Czech - Ghanaian Chamber of Commerce

O Česko-Ghanských vztazích (EN)

by Afrikatu Nkrumah and Michael Kugblenu

Ghana and the Czech Republic have a long- standing relationship. When Ghana was still a British colony (the Gold Coast) Czechoslovakia exported to her textiles, glass, musical instruments and matches. Mutual Czechoslovak – Ghanaian relations have started to actively develop immediately after the declaration of independence of Ghana in 1957. And diplomatic relations were established between Ghana and the then Czechoslovakia in October 1959.

The Ghanaian president Kwame Nkrumah during the session of the UN General Assembly in September 1960 met Antonin Novotny, the President of Czechoslovakia, to discuss opportunities for mutual cooperation.

The same year, an Agreement on Scientific and Technological Cooperation between Czechoslovakia and Ghana was signed. Czechoslovak experts were sent to Ghana to help with the industrialization efforts of Ghana. They built and run factories. Czechoslovakia also provided lecturers for young universities and offered opportunities for the training of Ghanaian students in the Czech Republic in such fields as medicine, engineering, agriculture, architecture, mining etc.

The founder and first President of modern day Ghana, Osagyefo Kwame Nkrumah visited the then Czechoslovakia in 1961 and his visit was reciprocated the following year by the President of Czechoslovakia, Antonin Novotny. The two leaders thus cultivated friendly relations between their two countries which was reinforced with economic cooperation. Czech experts and engineers were earnestly visible in helping the industrialization effort of Ghana with building and running factories in the 1960s.

Relations between Ghana and Czechoslovakia exponentially grew in early 1961, when Prague began to sell arms to Accra and extended to the Ghanaian government a £5 million loan to help finance the Czechoslovak construction of a sugar mill, two shoe factories, a ceramic plant, tanning and plywood factories, a 200 bed hospital, and for the purchase of equipment for four hydroelectric power plants.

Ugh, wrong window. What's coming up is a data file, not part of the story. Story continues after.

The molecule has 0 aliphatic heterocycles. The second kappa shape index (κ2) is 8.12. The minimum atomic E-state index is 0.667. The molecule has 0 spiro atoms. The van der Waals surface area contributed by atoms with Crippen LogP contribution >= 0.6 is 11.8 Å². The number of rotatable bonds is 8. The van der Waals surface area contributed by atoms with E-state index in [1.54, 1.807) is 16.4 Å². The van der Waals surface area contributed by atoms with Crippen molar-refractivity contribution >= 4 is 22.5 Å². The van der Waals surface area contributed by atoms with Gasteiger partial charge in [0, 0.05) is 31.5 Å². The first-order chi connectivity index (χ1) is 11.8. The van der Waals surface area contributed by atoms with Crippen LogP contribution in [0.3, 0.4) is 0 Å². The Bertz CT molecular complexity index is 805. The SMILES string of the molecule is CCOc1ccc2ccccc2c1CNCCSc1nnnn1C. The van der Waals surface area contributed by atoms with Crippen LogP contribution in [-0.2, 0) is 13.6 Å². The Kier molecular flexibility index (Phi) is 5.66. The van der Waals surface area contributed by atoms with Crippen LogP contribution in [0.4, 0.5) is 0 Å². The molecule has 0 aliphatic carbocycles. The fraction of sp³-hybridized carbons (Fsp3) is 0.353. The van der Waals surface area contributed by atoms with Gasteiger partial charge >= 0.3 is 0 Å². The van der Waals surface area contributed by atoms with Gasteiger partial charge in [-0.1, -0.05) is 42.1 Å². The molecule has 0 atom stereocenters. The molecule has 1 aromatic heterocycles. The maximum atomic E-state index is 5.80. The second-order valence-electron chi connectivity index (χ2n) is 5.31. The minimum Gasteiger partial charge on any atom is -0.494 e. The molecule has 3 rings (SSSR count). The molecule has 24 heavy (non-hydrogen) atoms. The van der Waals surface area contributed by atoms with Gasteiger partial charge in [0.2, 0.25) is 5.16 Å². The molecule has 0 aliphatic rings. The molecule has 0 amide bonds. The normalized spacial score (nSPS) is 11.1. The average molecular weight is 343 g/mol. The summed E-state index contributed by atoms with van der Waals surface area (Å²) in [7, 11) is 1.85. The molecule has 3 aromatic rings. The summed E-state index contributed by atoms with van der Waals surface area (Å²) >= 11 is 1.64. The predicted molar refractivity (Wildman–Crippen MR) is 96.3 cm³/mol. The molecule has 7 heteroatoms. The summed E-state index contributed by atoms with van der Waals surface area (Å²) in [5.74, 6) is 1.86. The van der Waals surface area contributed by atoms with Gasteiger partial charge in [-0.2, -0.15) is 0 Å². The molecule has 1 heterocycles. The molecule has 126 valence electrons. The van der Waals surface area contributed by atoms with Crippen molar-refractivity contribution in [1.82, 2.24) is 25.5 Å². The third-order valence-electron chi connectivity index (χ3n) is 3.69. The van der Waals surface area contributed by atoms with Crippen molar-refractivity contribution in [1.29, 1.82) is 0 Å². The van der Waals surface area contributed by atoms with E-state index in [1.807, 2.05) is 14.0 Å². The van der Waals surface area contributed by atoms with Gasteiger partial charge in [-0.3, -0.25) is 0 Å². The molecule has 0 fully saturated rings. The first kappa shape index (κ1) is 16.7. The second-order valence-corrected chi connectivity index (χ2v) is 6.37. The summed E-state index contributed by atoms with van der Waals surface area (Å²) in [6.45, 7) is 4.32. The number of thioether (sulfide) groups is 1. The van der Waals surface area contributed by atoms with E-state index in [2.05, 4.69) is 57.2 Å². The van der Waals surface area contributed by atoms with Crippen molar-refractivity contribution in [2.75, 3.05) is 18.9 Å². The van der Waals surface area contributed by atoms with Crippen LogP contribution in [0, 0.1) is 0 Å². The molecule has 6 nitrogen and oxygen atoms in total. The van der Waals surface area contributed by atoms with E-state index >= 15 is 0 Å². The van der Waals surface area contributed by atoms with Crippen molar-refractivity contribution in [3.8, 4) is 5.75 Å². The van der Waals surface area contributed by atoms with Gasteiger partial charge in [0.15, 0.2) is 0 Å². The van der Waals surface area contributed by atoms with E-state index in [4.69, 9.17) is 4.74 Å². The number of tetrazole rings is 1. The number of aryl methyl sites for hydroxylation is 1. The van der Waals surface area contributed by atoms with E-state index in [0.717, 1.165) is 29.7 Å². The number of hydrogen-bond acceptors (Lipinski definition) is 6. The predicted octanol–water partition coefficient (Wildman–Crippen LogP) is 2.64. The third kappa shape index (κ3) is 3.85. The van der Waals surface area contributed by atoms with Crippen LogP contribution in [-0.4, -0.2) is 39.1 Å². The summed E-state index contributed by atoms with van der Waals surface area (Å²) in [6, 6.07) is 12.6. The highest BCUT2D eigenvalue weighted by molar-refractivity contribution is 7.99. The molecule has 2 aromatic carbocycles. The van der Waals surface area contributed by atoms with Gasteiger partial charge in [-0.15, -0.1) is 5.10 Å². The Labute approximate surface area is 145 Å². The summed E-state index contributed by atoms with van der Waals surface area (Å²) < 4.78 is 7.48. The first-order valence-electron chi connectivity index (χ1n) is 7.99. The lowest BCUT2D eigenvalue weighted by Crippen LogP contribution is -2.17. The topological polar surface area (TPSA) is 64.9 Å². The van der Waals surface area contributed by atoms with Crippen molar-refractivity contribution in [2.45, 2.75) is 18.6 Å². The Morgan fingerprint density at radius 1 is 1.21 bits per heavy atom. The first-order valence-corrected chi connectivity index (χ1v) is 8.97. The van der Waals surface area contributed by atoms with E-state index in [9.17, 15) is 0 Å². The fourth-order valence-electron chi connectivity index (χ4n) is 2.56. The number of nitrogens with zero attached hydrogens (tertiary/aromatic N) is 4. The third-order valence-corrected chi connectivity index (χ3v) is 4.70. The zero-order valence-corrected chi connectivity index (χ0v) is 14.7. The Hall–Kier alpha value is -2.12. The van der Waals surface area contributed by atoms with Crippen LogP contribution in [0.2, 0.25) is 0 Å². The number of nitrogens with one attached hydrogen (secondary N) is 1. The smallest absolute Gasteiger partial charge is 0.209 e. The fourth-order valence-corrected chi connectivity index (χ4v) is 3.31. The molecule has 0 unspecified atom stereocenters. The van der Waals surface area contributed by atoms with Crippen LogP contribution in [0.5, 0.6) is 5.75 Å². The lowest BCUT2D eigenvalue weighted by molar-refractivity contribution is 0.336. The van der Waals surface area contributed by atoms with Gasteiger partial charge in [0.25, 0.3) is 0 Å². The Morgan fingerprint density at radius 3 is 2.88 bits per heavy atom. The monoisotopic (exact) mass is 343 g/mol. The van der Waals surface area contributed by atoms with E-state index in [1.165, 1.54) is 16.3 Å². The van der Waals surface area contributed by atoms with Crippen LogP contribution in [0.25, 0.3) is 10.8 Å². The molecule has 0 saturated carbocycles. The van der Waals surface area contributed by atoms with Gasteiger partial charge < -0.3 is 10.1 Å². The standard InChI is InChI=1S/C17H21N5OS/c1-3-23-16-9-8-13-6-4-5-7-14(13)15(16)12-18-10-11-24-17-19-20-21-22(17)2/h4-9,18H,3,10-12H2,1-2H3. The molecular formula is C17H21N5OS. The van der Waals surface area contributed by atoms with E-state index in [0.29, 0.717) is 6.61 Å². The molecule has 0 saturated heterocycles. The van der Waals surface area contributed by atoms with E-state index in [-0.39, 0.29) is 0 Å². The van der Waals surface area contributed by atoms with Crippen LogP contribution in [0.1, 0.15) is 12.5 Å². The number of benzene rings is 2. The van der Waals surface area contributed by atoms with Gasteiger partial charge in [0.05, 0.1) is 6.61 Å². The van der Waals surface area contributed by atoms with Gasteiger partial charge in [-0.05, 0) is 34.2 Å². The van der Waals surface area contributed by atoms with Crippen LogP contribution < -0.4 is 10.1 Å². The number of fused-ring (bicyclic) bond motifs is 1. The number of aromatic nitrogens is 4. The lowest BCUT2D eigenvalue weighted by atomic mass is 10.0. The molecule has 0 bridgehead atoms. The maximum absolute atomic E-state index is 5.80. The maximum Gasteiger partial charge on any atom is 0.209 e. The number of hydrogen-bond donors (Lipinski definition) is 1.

Trade links then were quite strong and through the barter system. Ghana’s raw materials were exchanged for manufactured goods. Bilateral trade amounted in 1963 to one hundred million crowns. Diplomatic relations between Ghana and Czech Republic in the past led to the establishment of factories such as the GIHOC Jute Factory, Komenda Sugar Factory, Aboso Glass Factory, Bonsu Tyres and Kumasi Shoe Factory.

However, when Kwame Nkrumah was overthrown in 1966 by a military junta that had the handiwork of the CIA written all over it, it also heralded in a long period in which Czech presence in Africa was to become highly minimal if not totally non-existent. Political changes also led to a sharp decline in bilateral trade (268 million crowns in 1969, in 1972 only 30 million crowns).

The revival of relations occurred in the early 90s of last century. Trade activities between the two countries in recent times has been on the increase but still requires improvement. A Trade Agreement to promote, facilitate and develop trade and economic co-operation between Ghana and the Czech Republic is in place since 1996.

On 9th November 2010, the Czech Republic and Ghana converged at a trade and investment forum aimed at reviving economic and business ties between the two countries. A number of Ghanaian and Czech entrepreneurs and representatives of various institutions of both countries participated in this forum. While the Ghana delegation was led by H. E Vice President John Mahama, that of the Czech Republic was led by the Prime Minister H. E. Petr Nečas.

The fact that the Ghanaian delegation was led by the Vice President himself provides testimony to the importance the President Mills administration is attaching to a broader scope of economic engagement with the outside world and especially with those countries with whom Ghana has had a history of sound economic cooperation.

Before his departure on 14th November 2010 he also visited the Czech Pilsen Technical University and the Skoda Factory also in Pilsen, which is the fourth largest city in the Czech Republic. Everywhere he went he invited Czech companies to appreciate interest in Ghana and encouraged them to invest in Africa. He found parallels in the transformational success of Czechs and called for collaboration to help revive and rebuild African economies.

In recent years, Ghana is the fourth largest trade partner of the Czech Republic among the countries south of the Sahara. Czech products have very good reputation in Ghana. Some areas of cooperation in the form of establishment of joint ventures between Ghanaian and Czech entrepreneurs include energy projects, sewage treatment, water purification, urban planning, construction, tourism etc.